Wait, hold on! I know you’re getting ready to move on to your post holiday shopping list, but the holidays came early with the Lincoln Network’s phenomenal guide to IT acquisitions in the legislative branch.
Continue reading “Forecast for December 24, 2018. Naughty or Nice.”

Capitol Police to Publish Some Arrest Information

The US Capitol Police announced yesterday they will publish their weekly arrest summaries online each Wednesday that they had previously had distributed via email to the press. This practice will start on January 2, 2019. The summaries will include “the Capitol File Number (CFN); crime classification with any additional charges; offense date and time, and crime summary. ”

The USCP did not give a reason for the change in their blogpost, but we had made multiple (unsuccessful) requests for information from the Capitol Police and had organized a civil society letter on this topic, and it also seemed likely that incoming House Democrats may push them to take this step. Continue reading “Capitol Police to Publish Some Arrest Information”

Forecast for December 17, 2018. #MeToo Legislation Sent to the President, Sen. Kyl resigning, and Nancy Pelosi Secures Support for Speaker.


A government shutdown is looming on Friday and it’s all Trump’s fault, just ask him. With 7 approps bills outstanding, and Congress having done it’s homework, will Congress enact 6 bills as written and turn the 7th into a long term CR, kick the can to the next Congress, or something else? Here’s what happens in a shutdown. If the CR goes down, it’s going to take a lot of riders with it.

Nancy Pelosi will be Speaker, obtaining that position in return for term limits for leadership positions — and undermining Hoyer and Clyburn as a bonus.More below.

Compromise harassment legislation was sent to the president after congressional negotiators reached a compromise that watered down the House bill. The House Administration Committee, for example, said they would continue to push for a future bill that “holds Members personally liable for discrimination, reauthoriz[es] the Employee Advocate, and strengthen[s] our workplace rights and responsibilities education program,” and Dems may include stopgap fixes in the House rules package. Rep. Speier said her work on this isn’t done. Here’s where we think the House bill should have gone further.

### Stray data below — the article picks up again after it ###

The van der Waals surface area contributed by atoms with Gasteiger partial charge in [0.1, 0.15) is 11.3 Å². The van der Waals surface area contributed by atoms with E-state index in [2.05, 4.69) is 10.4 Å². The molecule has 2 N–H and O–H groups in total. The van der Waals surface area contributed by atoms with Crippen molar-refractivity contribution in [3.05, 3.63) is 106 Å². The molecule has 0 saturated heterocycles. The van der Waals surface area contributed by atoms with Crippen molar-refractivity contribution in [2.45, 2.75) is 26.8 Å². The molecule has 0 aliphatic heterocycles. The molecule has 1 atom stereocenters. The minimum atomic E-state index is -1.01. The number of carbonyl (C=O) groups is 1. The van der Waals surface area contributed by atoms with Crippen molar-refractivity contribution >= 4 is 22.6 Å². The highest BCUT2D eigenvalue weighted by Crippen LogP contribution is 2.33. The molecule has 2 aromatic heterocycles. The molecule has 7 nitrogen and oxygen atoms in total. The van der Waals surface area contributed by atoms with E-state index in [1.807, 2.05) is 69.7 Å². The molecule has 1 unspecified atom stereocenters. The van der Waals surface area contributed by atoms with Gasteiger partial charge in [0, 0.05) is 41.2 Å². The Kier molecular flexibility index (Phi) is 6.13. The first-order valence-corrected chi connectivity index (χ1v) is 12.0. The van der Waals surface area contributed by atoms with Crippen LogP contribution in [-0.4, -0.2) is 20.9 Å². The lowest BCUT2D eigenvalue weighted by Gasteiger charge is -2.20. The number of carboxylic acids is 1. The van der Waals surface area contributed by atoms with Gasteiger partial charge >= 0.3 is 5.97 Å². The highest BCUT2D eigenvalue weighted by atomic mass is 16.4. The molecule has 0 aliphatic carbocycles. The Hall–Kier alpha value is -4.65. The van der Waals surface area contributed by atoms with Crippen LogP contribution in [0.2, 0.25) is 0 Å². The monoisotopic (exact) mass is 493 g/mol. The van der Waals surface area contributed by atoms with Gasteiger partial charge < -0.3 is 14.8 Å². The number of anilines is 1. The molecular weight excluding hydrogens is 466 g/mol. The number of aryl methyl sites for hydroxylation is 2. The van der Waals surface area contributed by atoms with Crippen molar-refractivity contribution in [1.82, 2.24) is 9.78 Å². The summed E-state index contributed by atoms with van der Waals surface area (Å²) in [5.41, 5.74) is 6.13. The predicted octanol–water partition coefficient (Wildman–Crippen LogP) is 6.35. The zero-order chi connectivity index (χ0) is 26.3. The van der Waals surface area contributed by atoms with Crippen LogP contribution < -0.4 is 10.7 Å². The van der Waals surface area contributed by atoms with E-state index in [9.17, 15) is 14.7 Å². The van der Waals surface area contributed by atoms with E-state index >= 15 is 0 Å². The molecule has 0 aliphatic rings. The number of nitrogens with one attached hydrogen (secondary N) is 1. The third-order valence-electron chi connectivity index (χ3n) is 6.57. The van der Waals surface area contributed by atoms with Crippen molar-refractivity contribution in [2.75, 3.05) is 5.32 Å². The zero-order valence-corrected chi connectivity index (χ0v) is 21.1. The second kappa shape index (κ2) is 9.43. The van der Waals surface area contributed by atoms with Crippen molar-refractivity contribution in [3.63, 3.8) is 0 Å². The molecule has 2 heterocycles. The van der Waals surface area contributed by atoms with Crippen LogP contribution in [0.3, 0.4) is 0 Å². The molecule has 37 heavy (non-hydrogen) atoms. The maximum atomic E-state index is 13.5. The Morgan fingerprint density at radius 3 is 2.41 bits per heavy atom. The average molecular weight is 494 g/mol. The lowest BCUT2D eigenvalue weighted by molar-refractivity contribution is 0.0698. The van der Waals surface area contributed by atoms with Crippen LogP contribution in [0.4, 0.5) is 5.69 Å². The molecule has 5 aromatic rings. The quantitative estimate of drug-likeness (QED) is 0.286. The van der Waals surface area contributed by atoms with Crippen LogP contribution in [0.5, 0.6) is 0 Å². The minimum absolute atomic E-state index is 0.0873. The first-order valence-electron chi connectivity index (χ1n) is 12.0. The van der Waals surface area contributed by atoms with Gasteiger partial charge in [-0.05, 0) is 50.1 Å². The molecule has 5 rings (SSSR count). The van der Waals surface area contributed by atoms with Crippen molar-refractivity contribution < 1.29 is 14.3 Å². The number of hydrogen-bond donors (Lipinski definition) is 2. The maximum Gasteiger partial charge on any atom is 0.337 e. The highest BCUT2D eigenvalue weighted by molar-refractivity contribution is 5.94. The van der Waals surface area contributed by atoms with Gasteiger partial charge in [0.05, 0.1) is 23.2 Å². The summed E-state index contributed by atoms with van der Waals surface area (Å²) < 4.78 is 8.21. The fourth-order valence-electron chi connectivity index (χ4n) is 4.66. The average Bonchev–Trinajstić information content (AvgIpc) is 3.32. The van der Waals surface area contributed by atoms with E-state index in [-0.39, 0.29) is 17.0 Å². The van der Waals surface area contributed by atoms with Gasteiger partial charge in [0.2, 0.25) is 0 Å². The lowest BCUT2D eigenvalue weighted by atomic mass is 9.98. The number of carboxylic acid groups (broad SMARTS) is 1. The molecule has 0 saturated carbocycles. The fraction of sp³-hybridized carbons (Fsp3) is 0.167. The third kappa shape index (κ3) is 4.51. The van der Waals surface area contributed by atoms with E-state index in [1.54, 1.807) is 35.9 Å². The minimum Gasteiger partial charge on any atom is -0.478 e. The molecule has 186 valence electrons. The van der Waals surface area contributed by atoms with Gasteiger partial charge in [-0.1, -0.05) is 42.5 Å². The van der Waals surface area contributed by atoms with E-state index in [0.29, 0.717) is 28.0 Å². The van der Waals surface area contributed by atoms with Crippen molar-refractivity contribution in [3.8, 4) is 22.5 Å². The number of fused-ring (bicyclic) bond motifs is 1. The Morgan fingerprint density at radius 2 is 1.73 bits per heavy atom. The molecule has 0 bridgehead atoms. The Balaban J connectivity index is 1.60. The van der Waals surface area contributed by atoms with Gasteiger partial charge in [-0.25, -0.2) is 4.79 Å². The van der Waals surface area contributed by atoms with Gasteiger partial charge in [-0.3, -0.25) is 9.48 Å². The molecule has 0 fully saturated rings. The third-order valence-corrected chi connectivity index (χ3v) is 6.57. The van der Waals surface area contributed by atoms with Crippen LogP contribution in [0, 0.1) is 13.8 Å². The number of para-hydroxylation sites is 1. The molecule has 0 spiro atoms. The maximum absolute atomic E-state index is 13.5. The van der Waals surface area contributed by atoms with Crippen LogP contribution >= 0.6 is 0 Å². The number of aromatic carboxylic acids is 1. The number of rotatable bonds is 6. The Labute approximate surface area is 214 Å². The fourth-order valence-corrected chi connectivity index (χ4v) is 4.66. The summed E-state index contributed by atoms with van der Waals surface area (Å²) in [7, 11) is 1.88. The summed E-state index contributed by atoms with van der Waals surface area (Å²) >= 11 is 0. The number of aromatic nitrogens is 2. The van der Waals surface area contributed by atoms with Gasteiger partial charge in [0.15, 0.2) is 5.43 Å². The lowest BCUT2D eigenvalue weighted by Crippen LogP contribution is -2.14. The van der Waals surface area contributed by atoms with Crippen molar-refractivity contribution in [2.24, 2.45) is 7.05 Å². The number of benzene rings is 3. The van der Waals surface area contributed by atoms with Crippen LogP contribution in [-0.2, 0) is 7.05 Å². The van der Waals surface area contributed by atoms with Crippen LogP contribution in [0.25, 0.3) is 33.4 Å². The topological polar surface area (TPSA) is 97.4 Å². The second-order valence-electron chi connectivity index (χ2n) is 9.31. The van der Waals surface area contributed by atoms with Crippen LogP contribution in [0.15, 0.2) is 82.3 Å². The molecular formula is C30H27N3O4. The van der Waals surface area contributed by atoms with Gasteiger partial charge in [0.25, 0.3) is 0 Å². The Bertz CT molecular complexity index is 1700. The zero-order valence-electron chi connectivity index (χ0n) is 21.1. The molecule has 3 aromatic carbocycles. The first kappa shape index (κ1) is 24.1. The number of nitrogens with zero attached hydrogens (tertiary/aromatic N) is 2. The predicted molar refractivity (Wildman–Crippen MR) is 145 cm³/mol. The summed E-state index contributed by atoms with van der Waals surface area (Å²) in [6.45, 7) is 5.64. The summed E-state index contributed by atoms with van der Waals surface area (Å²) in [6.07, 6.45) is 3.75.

Get familiar with HR 1 and H. Res 5HR 1 is House Democrats lead legislative proposal for the 116th Congress, containing reform packages on ethics, voting rights, and money in politics. H. Res 5 is the House’s rules package, which will be enacted on Jan. 3 and will contain significant House reforms. (I have no idea when we get to see the legislative text, but probably the day before it’s voted on.) Also watch for the Democratic caucus rules, likely to be adopted on Jan. 2. What else are House Dems planning?

Sen. Jon Kyl is resigning, so Arizona’s governor will have to appoint a replacement. During his time back in the Senate, Kyl was a great advocate for the companies that had previously paid him as a lobbyist, with some speculating that “Kyl was in the Senate mostly to benefit his lobbying career.”

What’s this week’s schedule? That’s a good question.

Who and what. Senate Dems released their committee member lists and leadership list, and Roll Call published the combined congressional calendar for 2019. The House Clerk published the bioguide data for members of the 116 Congress — this is the Rosetta stone that provides a unique identifier (akin to a social security number) for every member of Congress. The Clerk published phone and room numbers for House members, too. Continue reading “Forecast for December 17, 2018. #MeToo Legislation Sent to the President, Sen. Kyl resigning, and Nancy Pelosi Secures Support for Speaker.”

Forecast for December 10, 2018. Term limits for committee chairs, paying interns, and a look at the House IG.

Welcome to an abbreviated First Branch Forecast.

Today we release a new report on the House Inspector General — yes, the House has an IG. Among our findings: the House IG used to publish its reports online, but nearly all reports were taken down and there’s little public accounting for the IG’s work. What’s in them? Continue reading “Forecast for December 10, 2018. Term limits for committee chairs, paying interns, and a look at the House IG.”

Forecast for December 3, 2018. Shutdown Potentially Postponed, Plus Leadership and Caucus Election Results.


George H.W. Bush will lie in state at the Capitol from Monday at 5 p.m. until Wednesday at 7 a.m. with a bicameral arrival ceremony Monday morning.

 The executive branch will be closed on Wednesday and Bush’s funeral service will take place at the National Cathedral at 11; no official word on when the House or Senate will be in session, but expect schedule changes.

 A 2 week CR is on the table; approps will run out this Friday, Dec. 7, be extended presumably to Dec. 21, which would postpone a partial government shutdown.

What happened in leadership elections, caucus elections, and committee chairmanships this past week? More than we can possibly say, but we sum it up below.

Can’t wait for the 116th Congress to start? Check out the 2019 House schedule here (of note: 4 session days per week with votes only between 1-7 p.m.) and learn the faces of new members with the (free) Memrec App.

What’s wrong with Congress? CQ/Roll Call does a deep dive into Congress’s decline, highlighting many of the causes. Continue reading “Forecast for December 3, 2018. Shutdown Potentially Postponed, Plus Leadership and Caucus Election Results.”